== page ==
Fort Worth, TX,
16:16 PM

Cook Children's Provides Take-Home Educational Resources for Patient Families

Whether a child is receiving a complex diagnosis, a new treatment, or a routine checkup with the pediatrician, this education helps to ensure care continues into the home.

By Jean Yaeger

It’s important that families feel confident and empowered when they come away from a Cook Children’s visit with written information that clearly and specifically addresses their health concerns.

Cook Children’s strives to consistently provide take-home educational resources at each visit across the system, from the primary care and specialty clinics to urgent care and the medical center. Materials are regularly updated with the latest knowledge and research and vetted for accuracy. And they utilize friendly formatting to emphasize key points in plain language -- no medical jargon, in other words.

Megan Chavez, VP of Patient and Family Experience at Cook Children’s, calls these resources an investment in care that reduces inequities, provides a reference for what was discussed in person, and ultimately improves the health and well-being of the child and family. Reliable and pertinent education from their doctor allows families to feel better equipped. They can refer back to it later if questions come up. 500_dsc-54252

“We want patients and families to be active in their care,” Chavez said. “And to do that, they need the education and information that our care teams have. It helps them be arm-in-arm with us as we work together to understand what is best for their child.”

Patient families routinely tell Cook Children’s that they consider the education materials a vital component of their experience. Whether a child is receiving a complex diagnosis, a new treatment, or a routine checkup with the pediatrician, this education helps to ensure care continues into the home. Written guidance provides insights and instructions that can help prevent complications from occurring.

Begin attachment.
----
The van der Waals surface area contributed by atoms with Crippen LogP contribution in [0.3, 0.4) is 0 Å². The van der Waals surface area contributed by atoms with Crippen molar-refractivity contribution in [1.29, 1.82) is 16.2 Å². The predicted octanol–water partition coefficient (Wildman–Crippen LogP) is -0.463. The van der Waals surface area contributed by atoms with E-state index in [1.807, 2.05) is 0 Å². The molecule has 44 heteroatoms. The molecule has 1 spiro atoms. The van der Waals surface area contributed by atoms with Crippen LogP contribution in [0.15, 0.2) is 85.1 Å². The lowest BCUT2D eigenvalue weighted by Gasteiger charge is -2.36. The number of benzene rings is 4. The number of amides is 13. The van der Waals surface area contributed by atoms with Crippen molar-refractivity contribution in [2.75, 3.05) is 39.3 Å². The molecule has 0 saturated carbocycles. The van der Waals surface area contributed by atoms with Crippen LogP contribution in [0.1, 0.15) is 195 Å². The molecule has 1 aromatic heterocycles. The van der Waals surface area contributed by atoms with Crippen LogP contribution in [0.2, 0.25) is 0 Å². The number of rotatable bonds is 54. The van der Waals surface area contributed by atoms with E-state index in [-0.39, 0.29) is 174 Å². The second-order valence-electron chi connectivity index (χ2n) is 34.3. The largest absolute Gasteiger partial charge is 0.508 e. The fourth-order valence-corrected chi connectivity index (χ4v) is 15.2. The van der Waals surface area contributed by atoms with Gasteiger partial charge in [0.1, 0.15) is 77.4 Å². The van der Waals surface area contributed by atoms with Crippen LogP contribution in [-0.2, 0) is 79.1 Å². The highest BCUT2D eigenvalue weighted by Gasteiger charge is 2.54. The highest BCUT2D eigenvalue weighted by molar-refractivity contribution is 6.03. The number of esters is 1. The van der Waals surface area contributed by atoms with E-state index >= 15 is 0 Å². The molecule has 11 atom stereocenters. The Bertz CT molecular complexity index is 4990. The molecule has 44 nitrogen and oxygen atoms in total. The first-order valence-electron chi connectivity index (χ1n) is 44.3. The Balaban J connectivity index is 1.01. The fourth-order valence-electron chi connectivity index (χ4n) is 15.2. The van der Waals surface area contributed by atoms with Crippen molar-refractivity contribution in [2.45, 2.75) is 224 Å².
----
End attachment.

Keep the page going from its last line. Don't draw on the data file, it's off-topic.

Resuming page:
What’s the source? Licensed content comes from companies that specialize in patient education and that continually update the information. Additionally, more than 950 custom handouts created by the experts at Cook Children’s are reviewed every three years, or sooner if needed. That systematic approach helps to ensure the materials are fresh and verified. The Patient Education and Health Literacy Council at Cook Children’s works behind the scenes to maintain high standards. 

Topics include information about diagnosis and treatment, safe use of medications, pain management, diet modifications, rehabilitation, symptoms of worsening condition, and much more. For instance: A variety of handouts about migraines address how to manage chronic headaches, lifestyle reminders, sleep habits, occipital nerve block and other content. Handouts about asthma address such topics as asthma triggers, inhaler use and a diagram of child lungs -- available in Spanish, Arabic, Chinese, Swahili and multiple other languages.

Appearance matters too. The materials are colorful, illustrated and arranged with frequent bullet points, bold type and subheadings that create an attractive page design. Some include checklists or blank lines for the patient caregiver to write notes. 

“One of the things we hear from our patient families a lot is, ‘What do I need to do when I get home?’ We want to make sure we provide our families with consistent, understandable information to help them take care of their child. It’s so important,” Chavez said.

She cited these benefits of routine distribution of education materials:

  • Families can detect infection or other concerns earlier, and head off any issues before they worsen. Trips to the Urgent Care and Emergency Department are reduced.
  • When families receive accurate and updated resources that they can count on from Cook Children’s, they are less likely to need to search for answers online from sources that might be inaccurate or outdated.